My blog has finally been discovered by the hometown crowd. How do I know? I’ve gotten several emails from people asking that I put up an explanation of how Georgia’ recall laws work.
In Macon, Georgia, where I live, our mayor is in the middle of a recall process. He is quite hated by many people in town, but also quite loved by others.
The process is a combined process using both judicial proceedings and a popular vote. To start, petition supporters must collect 100 names to file a petition. The signers of the application must all be residents of the city and have been registered voters during the last election held for the race in question – the 2003 mayoral general election.
If the 100 names on the application are verified, the recall group can file a petition stating the legal grounds on which it seeks to base the recall. The petition cannot seek to recall an elected official for sheer spite. There must be legal grounds and the petition must state the factual basis for the legal grounds.
Once the petition is filed, the party against whom the recall is filed can challenge the recall petition in court within four days of receiving notice of the recall. In court, the judge will presume that the stated grounds on the petition are true and then determine if a reasonable person, given those grounds, could determine that a law has been broken.
As an example, in Hamlett v. Hubbard, 262 Ga. 279 (1992), a recall petition was filed against a school board member.
The application contained five alleged “fact or facts upon wich the ground or grounds are based,” contending that the school board member:
(a) has violated State and County School Board policy;
(b) has violated the Georgia Open and Public Meetings law;
(c) has violated the terms of a 1973 Federal Court order on desegregation;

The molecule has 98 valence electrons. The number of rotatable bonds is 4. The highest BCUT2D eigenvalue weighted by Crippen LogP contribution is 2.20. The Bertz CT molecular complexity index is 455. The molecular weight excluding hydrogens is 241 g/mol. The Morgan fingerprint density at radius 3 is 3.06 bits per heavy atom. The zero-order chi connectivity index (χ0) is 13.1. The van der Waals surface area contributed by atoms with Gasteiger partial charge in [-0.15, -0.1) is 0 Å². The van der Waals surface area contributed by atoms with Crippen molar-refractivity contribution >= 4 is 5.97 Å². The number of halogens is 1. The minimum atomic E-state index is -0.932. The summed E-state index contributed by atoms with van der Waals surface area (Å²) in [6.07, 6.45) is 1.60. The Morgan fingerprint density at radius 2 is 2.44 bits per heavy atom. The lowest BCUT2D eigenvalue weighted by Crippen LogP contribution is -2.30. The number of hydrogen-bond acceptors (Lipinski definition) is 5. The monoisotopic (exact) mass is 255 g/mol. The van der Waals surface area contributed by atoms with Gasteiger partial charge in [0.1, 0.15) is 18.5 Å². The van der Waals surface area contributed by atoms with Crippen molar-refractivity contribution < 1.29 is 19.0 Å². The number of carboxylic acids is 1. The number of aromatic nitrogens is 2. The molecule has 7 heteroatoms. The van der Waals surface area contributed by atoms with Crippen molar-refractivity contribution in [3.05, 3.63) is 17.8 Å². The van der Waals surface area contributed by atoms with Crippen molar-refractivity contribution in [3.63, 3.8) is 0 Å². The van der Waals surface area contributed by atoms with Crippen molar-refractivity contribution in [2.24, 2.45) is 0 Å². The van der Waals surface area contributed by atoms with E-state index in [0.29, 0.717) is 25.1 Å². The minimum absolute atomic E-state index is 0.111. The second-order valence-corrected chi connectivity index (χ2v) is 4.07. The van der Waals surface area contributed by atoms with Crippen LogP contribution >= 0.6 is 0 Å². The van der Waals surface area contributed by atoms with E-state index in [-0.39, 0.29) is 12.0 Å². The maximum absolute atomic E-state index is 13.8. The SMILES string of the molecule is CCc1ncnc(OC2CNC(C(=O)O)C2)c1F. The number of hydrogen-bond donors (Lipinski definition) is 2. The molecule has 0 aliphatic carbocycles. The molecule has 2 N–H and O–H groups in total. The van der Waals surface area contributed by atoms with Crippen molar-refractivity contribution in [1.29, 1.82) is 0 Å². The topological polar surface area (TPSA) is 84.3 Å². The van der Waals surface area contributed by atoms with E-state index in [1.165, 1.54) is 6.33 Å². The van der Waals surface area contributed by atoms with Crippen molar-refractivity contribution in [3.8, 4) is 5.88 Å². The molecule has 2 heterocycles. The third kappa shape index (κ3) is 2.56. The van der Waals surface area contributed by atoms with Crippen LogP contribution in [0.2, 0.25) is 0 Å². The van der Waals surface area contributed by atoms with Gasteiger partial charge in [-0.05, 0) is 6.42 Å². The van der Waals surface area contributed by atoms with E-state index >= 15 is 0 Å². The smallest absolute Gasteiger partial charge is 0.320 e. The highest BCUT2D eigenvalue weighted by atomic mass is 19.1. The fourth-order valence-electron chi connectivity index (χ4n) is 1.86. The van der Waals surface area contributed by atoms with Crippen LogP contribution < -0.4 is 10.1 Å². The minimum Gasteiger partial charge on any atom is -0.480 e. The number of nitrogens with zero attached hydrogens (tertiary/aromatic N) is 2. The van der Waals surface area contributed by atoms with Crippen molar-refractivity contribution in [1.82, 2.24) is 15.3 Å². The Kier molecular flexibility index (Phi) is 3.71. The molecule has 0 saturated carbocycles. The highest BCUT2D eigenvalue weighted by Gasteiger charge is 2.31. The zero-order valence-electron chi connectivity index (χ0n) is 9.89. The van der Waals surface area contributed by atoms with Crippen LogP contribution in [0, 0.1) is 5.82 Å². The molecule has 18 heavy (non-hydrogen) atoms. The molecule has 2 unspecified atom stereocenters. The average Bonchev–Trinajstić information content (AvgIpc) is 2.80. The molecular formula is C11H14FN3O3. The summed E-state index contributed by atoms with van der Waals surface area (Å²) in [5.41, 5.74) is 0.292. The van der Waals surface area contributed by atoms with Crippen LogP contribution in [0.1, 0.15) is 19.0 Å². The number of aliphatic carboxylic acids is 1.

(d) has failed to prevent students from out-of-county or from out-of-district schools from illegally attending county schools; and,
(e) has failed to pursue policies which would allow Meriwether County to take advantage of $6.5 million dollars in State funds.
262 GA. 279 at 280.
The Georgia Supreme Court held that allegations (a) through (c) were mere conclusions and allegation (e) was too vague. However, the court held that allegation (d) “states with adequate particularity acts or omissions that may constitute grounds for recall, in that it is specific enough – in the context of the controversy – to inform the public and the school board member of the substance of the complaint.” Id.
Put another way, “a court should consider the following: 1) assuming the fact or facts to be true, [do] they allege misconduct which constitutes a legally sufficient ground for recall . . . 2) if so, whether the fact or facts are stated with ‘reasonable particularity.’” Brooks v. Branch, 262 Ga. 658 (1993).
If the court determines that the petition is meritorious and has legal grounds to proceed, the recall effort can then begin collecting signatures. Generally, the petition drive must collect the signatures of 30% of the registered voters of the area wherein the politician is elected. The voters must have been registered at the time of the last general election in which the politician was elected. Again, in Macon’s case, 2003.
If the initial application process goes forward, the court okays the petition, and enough signatures are collected and verified, then the recall effort goes before the voters. If the recall process fails at any step, no other recall can happen for a 365 day period. Woe unto those who go into the process lightly.